We moved on and found ourselves face-to-face with two lighthouse sculptures that made MY go ‘WAH…’. And some headphones where he could listen to narrations relating to navigation and lighthouses. Listening was definitely more engaging than reading for the kids. Reminded me of our visit to the war memorial at old Ford Factory, where he picked up all the headphones and listened to them.
As we moved along the gallery, we saw videos on Singapore’s move to containerisation, which was a huge milestone in Singapore’s maritime industry.
MY was no stranger to container ships – we just came face-to-face with them about a week ago on our way to Lazarus Island!
And we found ourselves walking through an actual 20-foot container which was turned into a corridor. This was one of the features I remembered from the old gallery and I’m glad they kept it around!
Inside Maritime Singapore
After exiting from the container, we found an interactive display called the Interactive Ship Spotter! The two screens in front of the models of different vessels could be swiveled and tilted. The purpose was for visitors to explore the special features of the various vessels that visited the Singapore Strait.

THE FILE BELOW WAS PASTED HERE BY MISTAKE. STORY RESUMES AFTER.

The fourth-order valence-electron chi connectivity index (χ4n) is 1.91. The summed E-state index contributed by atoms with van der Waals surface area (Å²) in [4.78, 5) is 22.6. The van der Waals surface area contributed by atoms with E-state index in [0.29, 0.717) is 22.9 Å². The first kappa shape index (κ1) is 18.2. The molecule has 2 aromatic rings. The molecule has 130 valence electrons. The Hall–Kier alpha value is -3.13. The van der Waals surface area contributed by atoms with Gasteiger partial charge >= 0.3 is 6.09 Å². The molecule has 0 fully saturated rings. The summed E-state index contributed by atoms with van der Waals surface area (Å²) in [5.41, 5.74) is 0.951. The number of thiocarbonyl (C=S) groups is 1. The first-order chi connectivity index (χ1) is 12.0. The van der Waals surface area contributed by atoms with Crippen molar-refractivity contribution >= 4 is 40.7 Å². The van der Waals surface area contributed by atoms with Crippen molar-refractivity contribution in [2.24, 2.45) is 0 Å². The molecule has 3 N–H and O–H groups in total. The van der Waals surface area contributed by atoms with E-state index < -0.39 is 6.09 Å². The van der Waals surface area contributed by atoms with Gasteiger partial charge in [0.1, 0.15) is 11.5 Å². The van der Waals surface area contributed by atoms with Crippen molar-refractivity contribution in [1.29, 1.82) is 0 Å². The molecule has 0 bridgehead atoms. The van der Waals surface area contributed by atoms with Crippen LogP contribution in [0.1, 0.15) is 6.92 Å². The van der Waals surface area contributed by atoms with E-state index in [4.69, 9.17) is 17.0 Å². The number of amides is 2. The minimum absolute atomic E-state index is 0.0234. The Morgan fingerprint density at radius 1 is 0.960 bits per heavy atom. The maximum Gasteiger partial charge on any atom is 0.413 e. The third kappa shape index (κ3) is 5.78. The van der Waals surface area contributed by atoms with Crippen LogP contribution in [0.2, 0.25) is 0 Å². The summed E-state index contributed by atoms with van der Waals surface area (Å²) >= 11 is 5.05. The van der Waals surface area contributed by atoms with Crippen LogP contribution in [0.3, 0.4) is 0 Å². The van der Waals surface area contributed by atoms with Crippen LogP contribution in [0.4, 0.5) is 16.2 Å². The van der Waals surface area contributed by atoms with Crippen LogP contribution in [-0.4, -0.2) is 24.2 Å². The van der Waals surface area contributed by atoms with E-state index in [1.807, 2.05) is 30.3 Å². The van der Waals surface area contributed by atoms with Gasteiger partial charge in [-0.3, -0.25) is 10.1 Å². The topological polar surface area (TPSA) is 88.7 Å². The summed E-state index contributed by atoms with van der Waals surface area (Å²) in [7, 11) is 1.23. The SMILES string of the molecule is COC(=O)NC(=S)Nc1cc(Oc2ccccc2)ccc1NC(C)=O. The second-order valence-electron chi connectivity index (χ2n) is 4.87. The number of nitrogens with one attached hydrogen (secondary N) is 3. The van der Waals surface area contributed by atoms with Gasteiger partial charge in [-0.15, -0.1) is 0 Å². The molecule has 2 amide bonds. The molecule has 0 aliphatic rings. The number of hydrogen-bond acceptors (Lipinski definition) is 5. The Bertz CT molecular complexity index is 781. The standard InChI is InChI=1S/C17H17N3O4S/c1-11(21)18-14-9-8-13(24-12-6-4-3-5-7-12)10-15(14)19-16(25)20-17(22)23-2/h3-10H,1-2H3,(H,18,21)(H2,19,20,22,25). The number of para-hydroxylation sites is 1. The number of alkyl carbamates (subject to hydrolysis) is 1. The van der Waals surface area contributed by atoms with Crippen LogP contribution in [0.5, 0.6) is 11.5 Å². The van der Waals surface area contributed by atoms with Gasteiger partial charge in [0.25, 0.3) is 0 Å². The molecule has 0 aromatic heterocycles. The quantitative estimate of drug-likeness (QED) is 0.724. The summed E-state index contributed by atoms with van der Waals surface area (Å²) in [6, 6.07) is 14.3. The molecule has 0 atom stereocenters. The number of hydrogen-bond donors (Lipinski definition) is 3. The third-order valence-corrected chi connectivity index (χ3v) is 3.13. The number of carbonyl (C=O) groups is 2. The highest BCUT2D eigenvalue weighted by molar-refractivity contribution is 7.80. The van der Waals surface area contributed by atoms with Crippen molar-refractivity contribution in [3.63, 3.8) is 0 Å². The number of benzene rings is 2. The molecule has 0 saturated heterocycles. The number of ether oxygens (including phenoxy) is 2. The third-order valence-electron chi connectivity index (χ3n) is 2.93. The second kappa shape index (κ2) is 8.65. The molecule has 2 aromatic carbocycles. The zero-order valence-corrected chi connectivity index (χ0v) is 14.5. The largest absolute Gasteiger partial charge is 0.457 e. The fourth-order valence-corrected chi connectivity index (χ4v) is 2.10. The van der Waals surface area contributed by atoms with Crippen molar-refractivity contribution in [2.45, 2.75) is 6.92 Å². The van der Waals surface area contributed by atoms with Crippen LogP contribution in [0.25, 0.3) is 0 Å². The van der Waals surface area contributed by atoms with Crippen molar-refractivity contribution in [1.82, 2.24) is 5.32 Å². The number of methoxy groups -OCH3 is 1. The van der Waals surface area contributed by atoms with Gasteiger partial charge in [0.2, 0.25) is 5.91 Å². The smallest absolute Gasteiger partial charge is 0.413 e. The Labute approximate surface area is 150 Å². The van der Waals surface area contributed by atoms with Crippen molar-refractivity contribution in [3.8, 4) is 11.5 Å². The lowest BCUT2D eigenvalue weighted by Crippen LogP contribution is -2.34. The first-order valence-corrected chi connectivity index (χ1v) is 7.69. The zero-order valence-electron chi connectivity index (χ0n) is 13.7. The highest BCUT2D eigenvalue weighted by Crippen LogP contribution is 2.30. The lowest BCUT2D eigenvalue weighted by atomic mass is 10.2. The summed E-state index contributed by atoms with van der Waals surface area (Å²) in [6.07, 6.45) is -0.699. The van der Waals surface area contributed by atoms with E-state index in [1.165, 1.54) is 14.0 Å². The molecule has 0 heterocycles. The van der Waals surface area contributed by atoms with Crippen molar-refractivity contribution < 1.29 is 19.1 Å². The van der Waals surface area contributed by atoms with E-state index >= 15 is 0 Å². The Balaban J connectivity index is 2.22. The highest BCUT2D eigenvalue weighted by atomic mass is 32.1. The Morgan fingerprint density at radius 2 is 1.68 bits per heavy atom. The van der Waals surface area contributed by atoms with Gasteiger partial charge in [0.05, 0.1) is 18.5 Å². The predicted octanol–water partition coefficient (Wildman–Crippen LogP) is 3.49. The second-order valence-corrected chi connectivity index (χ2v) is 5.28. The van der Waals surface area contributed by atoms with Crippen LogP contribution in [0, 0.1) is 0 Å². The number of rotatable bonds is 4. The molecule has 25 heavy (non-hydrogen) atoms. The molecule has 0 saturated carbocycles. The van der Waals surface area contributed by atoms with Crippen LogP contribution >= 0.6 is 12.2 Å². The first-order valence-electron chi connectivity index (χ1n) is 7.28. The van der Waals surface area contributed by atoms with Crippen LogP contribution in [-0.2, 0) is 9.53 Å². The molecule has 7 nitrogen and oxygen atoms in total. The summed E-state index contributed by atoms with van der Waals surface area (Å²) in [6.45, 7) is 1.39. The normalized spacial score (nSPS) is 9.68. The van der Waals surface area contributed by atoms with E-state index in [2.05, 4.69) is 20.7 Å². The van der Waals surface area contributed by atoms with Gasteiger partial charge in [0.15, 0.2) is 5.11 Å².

MF also found an interactive map showing Singapore’s Maritime Belt.
There was A LOT of information about Singapore’s maritime industry today. But MY didn’t pay much attention to them.
All that MY was interested in was the Ship Handling Simulator. Just like in the old gallery, the simulator was absolutely the highlight! They have replaced the old simulator with a brand new, more modern one. Because, if you recall, I mentioned that the purpose of the refreshed gallery was to keep up with technology.
The new simulator was amazingly realistic and it encouraged visitors to participate as not just the ship captain, but to form a whole team of officers (Captain, Officer on Watch, Helmsman, Lookout) working together.
And there were 8 (!!) missions for you to complete. So you could be here all day! Or at least until it’s time for you to board your ferry.